This ship weathervane has pride of place on the top of the University Park Building, Portsmouth. The building was undergoing renovations and as part of the works the University wanted to restore the weathervane to working order.
The exposed costal environment had resulted in extensive corrosion and loose components. On inspection we found that the frame had been made of electrically welded mild steel with the masts fabricated from gas pipe, this strongly indicated that the framework had been replaced at least once. The void inside the ships hull had been filled with expanding polyurethane foam leaving a foam ‘deck’ exposed to the elements. Years of exposure to moisture and UV had degraded the foam to such an extent that it had filled with water, significantly increasing the weight of the weathervane. Pooling water had cased the worst corrosion at ‘deck’ level although the entire framework was significantly corroded and failing, only worsened by galvanic reaction at points where the copper was in contact with the iron. The exposed ironwork had corroded to such an extend that tube mast had corroded through and separated, causing at the hull to drop down and wedge onto the cast iron shaft.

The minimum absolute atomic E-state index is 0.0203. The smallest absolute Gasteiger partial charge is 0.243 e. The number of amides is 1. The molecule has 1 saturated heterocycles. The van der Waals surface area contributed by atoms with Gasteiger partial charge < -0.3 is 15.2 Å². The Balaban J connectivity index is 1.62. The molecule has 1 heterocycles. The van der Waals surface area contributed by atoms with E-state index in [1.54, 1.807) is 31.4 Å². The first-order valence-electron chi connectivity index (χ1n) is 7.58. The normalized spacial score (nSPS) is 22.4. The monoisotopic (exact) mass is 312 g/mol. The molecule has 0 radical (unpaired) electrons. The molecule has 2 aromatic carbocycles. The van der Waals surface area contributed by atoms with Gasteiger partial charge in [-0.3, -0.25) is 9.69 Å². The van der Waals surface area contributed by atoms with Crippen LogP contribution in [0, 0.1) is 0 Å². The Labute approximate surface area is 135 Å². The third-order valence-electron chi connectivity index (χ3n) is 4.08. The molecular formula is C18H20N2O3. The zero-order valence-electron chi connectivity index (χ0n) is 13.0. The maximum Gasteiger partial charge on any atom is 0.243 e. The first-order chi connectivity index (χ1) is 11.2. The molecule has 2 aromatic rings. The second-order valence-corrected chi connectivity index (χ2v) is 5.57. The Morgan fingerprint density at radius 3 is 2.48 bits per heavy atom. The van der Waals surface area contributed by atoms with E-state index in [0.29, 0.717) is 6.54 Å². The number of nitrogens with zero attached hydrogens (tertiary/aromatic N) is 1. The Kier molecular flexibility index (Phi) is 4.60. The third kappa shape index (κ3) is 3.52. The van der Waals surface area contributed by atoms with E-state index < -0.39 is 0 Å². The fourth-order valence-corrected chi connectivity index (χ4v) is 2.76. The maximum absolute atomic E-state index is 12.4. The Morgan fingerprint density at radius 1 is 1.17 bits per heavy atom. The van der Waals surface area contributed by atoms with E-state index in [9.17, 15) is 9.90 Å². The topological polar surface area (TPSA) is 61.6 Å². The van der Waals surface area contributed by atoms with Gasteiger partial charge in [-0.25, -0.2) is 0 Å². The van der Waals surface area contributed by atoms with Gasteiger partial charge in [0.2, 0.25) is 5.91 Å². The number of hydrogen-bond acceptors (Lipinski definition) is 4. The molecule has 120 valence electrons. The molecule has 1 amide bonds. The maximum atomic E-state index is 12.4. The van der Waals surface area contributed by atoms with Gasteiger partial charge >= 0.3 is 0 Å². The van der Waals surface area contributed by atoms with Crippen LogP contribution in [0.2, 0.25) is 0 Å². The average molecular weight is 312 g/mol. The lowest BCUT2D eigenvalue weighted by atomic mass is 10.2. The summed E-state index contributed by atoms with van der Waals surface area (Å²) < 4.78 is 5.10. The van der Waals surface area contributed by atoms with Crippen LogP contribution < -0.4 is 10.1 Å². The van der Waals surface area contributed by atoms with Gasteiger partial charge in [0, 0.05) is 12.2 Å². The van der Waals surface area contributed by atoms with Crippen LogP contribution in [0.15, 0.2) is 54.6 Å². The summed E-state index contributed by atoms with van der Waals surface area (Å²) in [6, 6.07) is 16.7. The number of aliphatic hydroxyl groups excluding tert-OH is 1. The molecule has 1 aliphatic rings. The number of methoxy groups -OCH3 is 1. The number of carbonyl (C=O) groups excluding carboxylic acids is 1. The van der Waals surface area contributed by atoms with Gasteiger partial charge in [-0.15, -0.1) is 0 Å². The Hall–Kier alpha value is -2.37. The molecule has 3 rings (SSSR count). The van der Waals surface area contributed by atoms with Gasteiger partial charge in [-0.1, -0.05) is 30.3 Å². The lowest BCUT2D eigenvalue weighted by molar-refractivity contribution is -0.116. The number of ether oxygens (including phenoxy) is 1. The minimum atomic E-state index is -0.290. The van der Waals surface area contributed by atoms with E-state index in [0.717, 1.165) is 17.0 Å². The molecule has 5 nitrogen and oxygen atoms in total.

The entire 3m weathervane was removed from the building to our workshop, a difficult task from 40m up a scaffold. The foam was cut out to expose the fixing points for the masts and to allow the copper sheets to be removed from the frame. All components were tagged and labeled to and carefully removed for later reassembly.
The iron frame was in such poor condition that it decided that it should be replaced with Stainless steel, made in three sections to the same design as the existing one. On inspection, the iron frame did not fit the copper hull very well. It was loose in places and additional patches of copper had been stuck on to hide the framework. The copper hull was carefully examined and templated to create a more accurate framework.
The hull was cleaned, waxed and painted internally to protect and isolate it from the stainless steel. The original drainage holes were left open and and new sheet deck installed to prevent animal nesting.